Results 1 to 5 of 5

    • Join Date: Jul 2007
    • Posts: 150
    #1

    Me or I

    Me and my friends get on well.

    or

    I and my friends get on well.

    Which version is correct? Could you tell the main difference between 'me' and 'I' use?

    Thank you in advance:)

  1. buggles's Avatar
    • Member Info
      • Native Language:
      • British English
      • Home Country:
      • England
      • Current Location:
      • England

    • Join Date: Aug 2007
    • Posts: 3,987
    #2

    Re: Me or I

    We use "I" if we are the subject of a verb and "me" if we are the object.
    We would say " I get on well" not "me get on well".
    So "I and my friends get on well" is nearly correct - only nearly, though because convention in English is to put the other person before yourself.
    "My friends and I get on well" is correct.
    We tend to use "me" when something is done to us.
    e.g. My friends make me happy.
    The sun burned me.
    We also use "me" frequently and incorrectly in answer to questions like - "Who broke this?" "Me"
    The answer should really be "I (broke it)", but anyone who answered "I" would be looked on as a little strange.

  2. #3

    Re: Me or I

    Buggles covered it pretty well, but I'll add a couple of points.

    You're going to hear phrases like "me and my friends", at least among children and the uneducated. You should never use it, because it will mark you as uneducated.

    Note the following, where English usage seems to violate grammar:

    "Who's there?"
    "It's me."

    Good luck!
    edward

    Quote Originally Posted by Tvita View Post
    Me and my friends get on well.

    or

    I and my friends get on well.

    Which version is correct? Could you tell the main difference between 'me' and 'I' use?

    Thank you in advance:)


    • Join Date: Aug 2006
    • Posts: 3,059
    #4

    Re: Me or I

    These old canards sure are hard to get shed of.



    Grammar Puss

    Steven Pinker

    Steven Pinker is a Professor in the Department of Brain and Cognitive Sciences at MIT. This article is taken in part from his book [The Language Instinct] (Morrow, February 1994).

    Probably no "grammatical error" has received as much scorn as "misuse" of pronoun case inside conjunctions (phrases with two parts joined by [and] or [or]). What teenager has not been corrected for saying [Me and Jennifer are going to the mall]?

    The standard story is that the object pronoun [me] does not belong in subject position -- no one would say [Me is going to the mall] -- so it should be [Jennifer and I]. People tend to misremember the advice as "When in doubt, say 'so-and-so and I', not 'so-and-so and me'," so they unthinkingly overapply it, resulting in hyper-corrected solecisms like [give Al Gore and I a chance] and the even more despised [between you and I].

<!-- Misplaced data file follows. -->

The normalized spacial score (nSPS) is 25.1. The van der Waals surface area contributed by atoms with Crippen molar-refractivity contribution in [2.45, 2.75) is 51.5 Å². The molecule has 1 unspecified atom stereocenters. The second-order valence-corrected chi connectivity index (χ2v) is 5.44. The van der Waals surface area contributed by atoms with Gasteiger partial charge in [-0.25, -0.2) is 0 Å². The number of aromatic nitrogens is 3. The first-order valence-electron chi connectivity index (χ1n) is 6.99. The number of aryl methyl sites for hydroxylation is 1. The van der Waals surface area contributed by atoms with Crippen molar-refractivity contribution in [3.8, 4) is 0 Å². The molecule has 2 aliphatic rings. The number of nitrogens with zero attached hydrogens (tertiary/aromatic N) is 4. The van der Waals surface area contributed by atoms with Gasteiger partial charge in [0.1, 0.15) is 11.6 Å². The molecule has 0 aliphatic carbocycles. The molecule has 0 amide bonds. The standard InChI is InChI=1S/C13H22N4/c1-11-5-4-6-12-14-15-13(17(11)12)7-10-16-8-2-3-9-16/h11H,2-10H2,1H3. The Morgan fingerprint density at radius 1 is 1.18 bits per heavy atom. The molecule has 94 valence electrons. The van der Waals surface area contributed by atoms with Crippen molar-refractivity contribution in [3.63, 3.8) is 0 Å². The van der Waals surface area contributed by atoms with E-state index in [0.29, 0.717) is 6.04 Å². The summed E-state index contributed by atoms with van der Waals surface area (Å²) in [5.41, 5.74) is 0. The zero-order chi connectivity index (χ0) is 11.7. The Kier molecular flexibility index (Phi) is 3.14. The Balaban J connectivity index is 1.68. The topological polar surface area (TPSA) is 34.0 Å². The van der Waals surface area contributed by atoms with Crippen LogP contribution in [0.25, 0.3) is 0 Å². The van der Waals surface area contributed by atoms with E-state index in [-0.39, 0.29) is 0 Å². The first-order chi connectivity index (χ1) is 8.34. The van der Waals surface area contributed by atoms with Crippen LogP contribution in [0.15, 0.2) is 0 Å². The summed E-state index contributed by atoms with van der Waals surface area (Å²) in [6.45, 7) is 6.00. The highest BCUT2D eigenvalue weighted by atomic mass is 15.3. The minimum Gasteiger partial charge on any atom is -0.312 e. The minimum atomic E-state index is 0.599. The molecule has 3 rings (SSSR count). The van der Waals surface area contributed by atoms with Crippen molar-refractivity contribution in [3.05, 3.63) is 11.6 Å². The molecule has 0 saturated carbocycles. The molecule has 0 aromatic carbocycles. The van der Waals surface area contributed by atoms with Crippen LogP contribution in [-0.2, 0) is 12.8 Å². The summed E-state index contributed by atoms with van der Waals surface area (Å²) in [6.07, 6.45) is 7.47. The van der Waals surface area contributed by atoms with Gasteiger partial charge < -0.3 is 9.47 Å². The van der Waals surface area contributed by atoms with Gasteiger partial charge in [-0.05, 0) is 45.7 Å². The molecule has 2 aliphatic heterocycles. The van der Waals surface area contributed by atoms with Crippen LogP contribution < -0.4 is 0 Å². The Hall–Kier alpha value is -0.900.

But if the person on the street is so good at avoiding [Me is going] and [Give I a break], and even former Rhodes Scholars and Ivy League professors can't seem to avoid [Me and Jennifer are going] and [Give Al and I a chance], might it not be the mavens that misunderstand English grammar, not the speakers?

    The mavens' case about case rests on one assumption: if an entire conjunction phrase has a grammatical feature like subject case, every word inside that phrase has to have that grammatical feature, too. But that is just false.

    [Jennifer] is singular; you say [Jennifer is], not [Jennifer are]. The pronoun [She] is singular; you say [She is], not [She are]. But the conjunction [She and Jennifer] is not singular, it's plural; you say [She and Jennifer are], not [She and Jennifer is.] So a conjunction can have a different grammatical number from the pronouns inside it.

    Why, then, must it have the same grammatical [case] as the pronouns inside it? The answer is that it need not. A conjunction is just not grammatically equivalent to any of its parts. If John and Marsha met, it does not mean that John met and that Marsha met. If voters give Clinton and Gore a chance, they are not giving Gore his own chance, added on to the chance they are giving Clinton; they are giving the entire ticket a chance. So just because [Al Gore and I] is an object that requires object case, it does not mean that [I] is an object that requires object case. By the logic of grammar, the pronoun is free to have any case it wants.

    http://pinker.wjh.harvard.edu/articl...wrepublic.html

    [added emphasis is mine]
    Last edited by riverkid; 12-Dec-2007 at 03:20.


    • Join Date: Jul 2007
    • Posts: 150
    #5

    Smile Re: Me or I

    Thank you all for help!

Bookmarks

Posting Permissions

  • You may not post new threads
  • You may not post replies
  • You may not post attachments
  • You may not edit your posts
  •